Understanding Molar Pregnancy
What is a molar pregnancy?
According to the American College of Obstetricians and Gynecologists (ACOG), a molar pregnancy, also called gestational trophoblastic disease (GTD), is rare. “This type of pregnancy results in the growth of abnormal tissue and in the United States, molar pregnancy occurs in one of every 1,000 to 1,200 pregnancies,” the organization reports.
How Molar Pregnancies Occur
A molar pregnancy and a normal pregnancy both start out with sperm fertilizing an egg. The difference with a molar pregnancy is that something goes wrong during the fertilization process. Instead of a healthy embryo forming, a mass or cluster of cells forms into abnormal tissue. Molar pregnancies fall into two groups: complete or partial.
- A complete molar pregnancy contains no fetus, only the cells that would have made up the placenta.
- A partial molar pregnancy includes the same cells as in the complete, but there is also usually a fetus with severe abnormalities.
The risk of experiencing a subsequent molar pregnancy is low—generally about 1 to 2 percent. Researchers don’t know why, but the risks are higher for women in Mexico, Southeast Asia, and the Philippines. Also, African-American women are less likely to experience molar pregnancies than Caucasian women. Age can influence your chances of experiencing a molar pregnancy, too—more molar pregnancies occur in women over the age of 40.
Signs of Molar Pregnancy
Initially a woman who is experiencing a molar pregnancy will have a positive pregnancy test. Her pregnancy hormone levels, or hCG (human chorionic gonadotropin), will rise rapidly and be higher than normal. She may experience vaginal bleeding, nausea, vomiting, or high blood pressure (a sign of preeclampsia). No fetal heartbeat will be audible and no fetal movement will be noted. An ultrasound will show an enlarged uterus and ovaries and the cells forming the “mole” (a Hydatidiform mole, or mola hydatidiforma), which is nonviable embryo implanted within the uterus that has the appearance of a cluster of grapes.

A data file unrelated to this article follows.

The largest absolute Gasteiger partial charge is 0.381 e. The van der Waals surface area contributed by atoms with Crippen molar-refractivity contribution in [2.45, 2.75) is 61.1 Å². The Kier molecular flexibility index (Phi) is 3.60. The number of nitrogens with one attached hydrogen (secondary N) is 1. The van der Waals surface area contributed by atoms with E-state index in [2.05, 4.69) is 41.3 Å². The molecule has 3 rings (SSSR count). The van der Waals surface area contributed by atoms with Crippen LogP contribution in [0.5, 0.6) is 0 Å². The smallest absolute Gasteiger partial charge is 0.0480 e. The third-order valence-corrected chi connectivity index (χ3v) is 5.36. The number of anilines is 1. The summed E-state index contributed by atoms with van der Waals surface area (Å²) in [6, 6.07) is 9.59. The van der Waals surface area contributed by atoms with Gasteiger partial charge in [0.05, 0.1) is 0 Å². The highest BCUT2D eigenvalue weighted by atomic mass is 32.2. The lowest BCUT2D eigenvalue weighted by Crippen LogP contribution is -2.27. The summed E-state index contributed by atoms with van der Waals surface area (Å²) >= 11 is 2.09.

Treatment of Molar Pregnancy
Many molar pregnancies will end with the woman passing the abnormal tissue, which is followed by a D and C (dilation and curettage) or with medication. With a D and C, the tissue is gently removed from the uterus through the cervix. After this procedure further procedures are generally not required. But a follow-up visit with your healthcare provider is very important to make sure there is no regrowth of the abnormal cells.
Recommendations for women after a molar pregnancy include the following:
- Schedule follow-up appointments as recommended by your doctor
- Avoid getting pregnant for one year
- Do not use an IUD (intra-uterine device) for birth control
- Seek genetic counseling before trying to conceive again
After experiencing a molar pregnancy, give yourself time to grieve—this is a loss. Don’t blame yourself. There is nothing to prevent these types of pregnancies from occurring. Some women find it helpful to talk with their partner or family, find a support group, or seek a counselor with whom to talk about their feelings related to this loss.